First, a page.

“I should think women ought to be as glad to be women, as men are to be men,” he answered.
“No!” she shook her head. “No! Everything, the men have.”
“But what do you want?” he asked.
“I want to learn. Why should it be that I know nothing!”

Next, Part Two, when the children are grown up. It will be interesting to follow the changing attitudes that come with a new generation and the end of childhood innocence.

Leather bags and broad minds: Thoughts so far on Mrs Dalloway



If I were to imagine the narrative of Mrs Dalloway, its long strings stretching through and across the streets of London, I would think of curling ribbon or ivy tendrils, something that could creep and swerve towards the skyline just as easily as it could crawl along the ground.

The reason I think of this novel as clambering upwards as much as reaching across is determined by the nature of Virginia Woolf’s writing. As her writing twirls and flits into one mind or the next, I pictured a London street scene; frozen in the midst of movement, as the author did nothing more than guide us to listen to one mind or the next. Reading stream of consciousness is fascinating whilst demanding of concentration. So far I am reminded of the challenges of Ulysses: How is it possible for me, the reader, to pick up on and understand every nuance in someone else’s mind? Their memories aren’t mine.

Early on in the novel, before Clarissa has even brought the flowers home, this quotation really caught my attention:

Then, while a seedy-looking nondescript man carrying a leather bag stood on the steps of St. Paul’s Cathedral, and hesitated, for within was what balm, how great a welcome, how many tombs with banners waving over them, tokens of victories not over armies, but over, he thought, that plaguy spirit of truth seeking which leaves me at present without a situation, and more than that, the cathedral offers company, he thought, invites you to membership of a society; great men belong to it; martyrs have died for it; why not enter in, he thought, put this leather bag stuffed with pamphlets before an altar, a cross, the symbol of something which has soared beyond seeking and questing and knocking of words together and has become all spirit, disembodied, ghostly – why not enter in? he thought and while he hesitated out flew the aeroplane over Ludgate Circus.

This is why I have been thinking of Mrs Dalloway in terms of a full range of movement. As the story is firmly rooted in the human mind, so the narrative follows us. We all spend a lot of time thinking about day-to-day, mundane, low-level things. Occasionally something happens that makes us think about grander, higher concepts, like philosophy or art or religion. Not just that, these higher concepts are the things that connects one person to another, that forge ideas about what makes us human, or what is important in being human.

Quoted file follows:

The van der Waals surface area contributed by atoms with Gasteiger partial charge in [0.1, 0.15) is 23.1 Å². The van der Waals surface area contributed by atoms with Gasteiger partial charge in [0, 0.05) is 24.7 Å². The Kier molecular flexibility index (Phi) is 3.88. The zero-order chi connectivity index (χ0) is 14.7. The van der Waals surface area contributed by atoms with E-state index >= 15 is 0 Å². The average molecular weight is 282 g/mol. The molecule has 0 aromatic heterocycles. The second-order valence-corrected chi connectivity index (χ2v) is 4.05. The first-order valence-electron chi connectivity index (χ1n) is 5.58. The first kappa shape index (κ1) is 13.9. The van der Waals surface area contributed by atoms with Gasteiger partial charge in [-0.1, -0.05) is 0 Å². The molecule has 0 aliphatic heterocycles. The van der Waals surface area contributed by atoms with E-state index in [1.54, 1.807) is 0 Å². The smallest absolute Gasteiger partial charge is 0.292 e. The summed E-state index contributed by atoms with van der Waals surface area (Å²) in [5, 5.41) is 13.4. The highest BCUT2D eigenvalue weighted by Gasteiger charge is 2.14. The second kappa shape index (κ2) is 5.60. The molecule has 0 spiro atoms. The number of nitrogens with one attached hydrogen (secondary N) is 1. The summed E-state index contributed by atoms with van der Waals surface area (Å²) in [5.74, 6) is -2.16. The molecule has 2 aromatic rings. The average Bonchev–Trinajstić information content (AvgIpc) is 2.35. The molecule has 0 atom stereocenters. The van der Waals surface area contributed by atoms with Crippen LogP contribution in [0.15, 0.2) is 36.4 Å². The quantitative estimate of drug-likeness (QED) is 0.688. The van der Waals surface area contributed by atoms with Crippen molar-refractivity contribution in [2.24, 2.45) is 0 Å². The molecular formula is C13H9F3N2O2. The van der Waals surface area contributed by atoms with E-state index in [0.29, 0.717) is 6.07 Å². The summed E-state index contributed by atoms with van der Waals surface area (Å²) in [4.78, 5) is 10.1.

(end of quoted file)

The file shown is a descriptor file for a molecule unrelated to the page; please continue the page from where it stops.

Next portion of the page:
A man can be seedy-looking, carrying a leather bag whilst an aeroplane flies overhead and if you were a passer-by then perhaps that is all you would see. The greatness of Mrs Dalloway, in the first thirty pages and my humble opinion, is that Woolf makes the internal external. The seedy-looking man draws his conclusions about the power of religious imagery and we would have been none the wiser.

Queer, Sultry Summers


It was a queer, sultry summer, the summer they electrocuted the Rosenbergs, and I didn’t know what I was doing in New York.

This morning I felt like reading The Bell Jar. The opening line has stayed with me, stuck in my mind, ever since I first read it standing in a book shop. I don’t know when or where (I would guess I must have been about fourteen, I could be wrong), but I haven’t read a book that has as memorable a first line since.

I suppose I read The Bell Jar three or four times as a teenager and I loved it for Esther’s voice. I loved the way she opened up, right down to her bones. When I read the book again this morning, I was struck by the tiny details I remembered as clearly as if I’d read it yesterday: the caviar and chicken slices, the author eating his salad with his fingers, the sheath dress, the clear vodka, the pocketbooks, the scene about ‘water-repellant coats’, the swimming, the interpreter.

I love the story she reads about the fig tree – each fig represents an opportunity, but instead of enjoying one, any of them, they wrinkle and rot before her eyes. Beneath the surface, particularly during the first half of the book, haven’t we all felt like Esther? Her fear about the future, her inability to pick one thing to be is something I think about too – and I don’t think I am the only one!

This is a book to grow up with, I read it completely differently to how I read it as a teenager and have enjoyed it all the more. It is nice on this quiet Tuesday to have something so unique yet so familiar to think about.

A Single Green Light, Minute and Far Away


And as I sat there brooding on the old, unknown world, I thought of Gatsby’s wonder when he first picked out the green light at the end of Daisy’s dock. He had come a long way to this blue lawn, and his dream must have seemed so close that he could hardly fail to grasp it.